“They say it takes a village to raise a child—but it also takes a village to raise a future professional,” says Director Olatundun Teyibo of the Phelps Architecture, Construction and Engineering High School in Washington, D.C.
VERSATEX Building Products, long an advocate for education in the construction industry, is helping the Phelps public school transform the high school experience, she says, so “students can connect to the real world while in high school, and be prepared for the future.”
Making that connection is the innovative VERSATEX Scholars Program led by VERSATEX Social Media Manager Bryan Abdallah. The program addresses a double challenge: As mature, skilled crafts workers retire or drop out of the industry, construction labor shortages have intensified. But openings go unfilled because few in the upcoming workforce view the building trades as viable career options.
In response, the program exposes Phelps students to real-life tradecraft and formative career perspectives. During the 2020-21 school year, a pilot class of about 30 students elected to attend bimonthly after-school webinars featuring livestream demonstrations by industry professionals. The students also interact with volunteer mentors whose expertise ranges from residential construction to interior design. This June, the program will divide a $10,000 VERSATEX scholarship fund among three highly motivated graduating seniors.
“We’re so excited about this partnership with VERSATEX,” says Phelps Principal Dr. Joshua Emmett. “Our kids come from all over the city, and when they come here to Phelps, they’re preparing for the most powerful opportunity in the world: the power to choose. We want our kids to have options. So we’re preparing them for college—and career.”
Mr. Abdallah adds: “The Scholars Program is an offshoot of the VERSATEX Online Community, which brings together professionals in the building trades, design and architecture, as well as manufacturers of building products. They’re passionate about what they do, and eager to share what they know.”
While the Community’s reach is national, Abdallah chose Phelps as the pilot site because he’d built a face-to-face network of industry contacts in the D.C. area. Eventually, he hopes to open the program to any trade or high school that emphasizes architecture, construction and engineering.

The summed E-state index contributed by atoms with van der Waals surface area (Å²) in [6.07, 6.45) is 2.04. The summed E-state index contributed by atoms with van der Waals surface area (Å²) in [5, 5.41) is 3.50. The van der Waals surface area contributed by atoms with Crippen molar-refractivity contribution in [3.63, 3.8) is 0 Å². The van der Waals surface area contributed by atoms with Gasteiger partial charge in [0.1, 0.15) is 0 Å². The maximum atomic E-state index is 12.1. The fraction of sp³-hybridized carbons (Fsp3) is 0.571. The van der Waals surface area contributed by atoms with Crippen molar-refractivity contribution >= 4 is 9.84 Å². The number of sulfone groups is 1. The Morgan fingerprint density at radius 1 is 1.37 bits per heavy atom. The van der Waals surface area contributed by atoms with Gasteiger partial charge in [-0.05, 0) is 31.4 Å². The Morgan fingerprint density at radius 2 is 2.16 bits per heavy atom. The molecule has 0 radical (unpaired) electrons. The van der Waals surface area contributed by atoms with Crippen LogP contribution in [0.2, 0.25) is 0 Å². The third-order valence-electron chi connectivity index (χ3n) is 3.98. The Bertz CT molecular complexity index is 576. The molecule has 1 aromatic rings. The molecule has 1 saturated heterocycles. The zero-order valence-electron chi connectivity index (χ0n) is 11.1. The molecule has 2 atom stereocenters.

Abdallah had been exploring the idea of a high-school careers program for several years when he crossed paths with a Habitat for Humanity volunteer, Nick Burger, in 2019. Burger had discovered him through the VERSATEX Community podcast series, which Abdallah produces. Burger introduced him to the Phelps curriculum, in which Abdallah found a focal point for his vision.
He proposed a Phelps sponsorship to VERSATEX CEO John Pace, who went for the idea immediately. “At VERSATEX, we want to give something back—not just to the established industry, but to young people who can learn to make better decisions as they discover their passions,” Pace says.
“The Scholars Program is unique in the building-products industry,” adds Abdallah. “We can see it expanding nationally, to energize students in high schools or trade schools everywhere. It will expose students to on-the-job experiences, and help provide the guidance, motivation and emotional support they deserve.
“And, further, we hope it will elevate the appeal of careers, and even business ownership, in the indispensable trades that today attract nowhere near the number of young workers our communities urgently need.”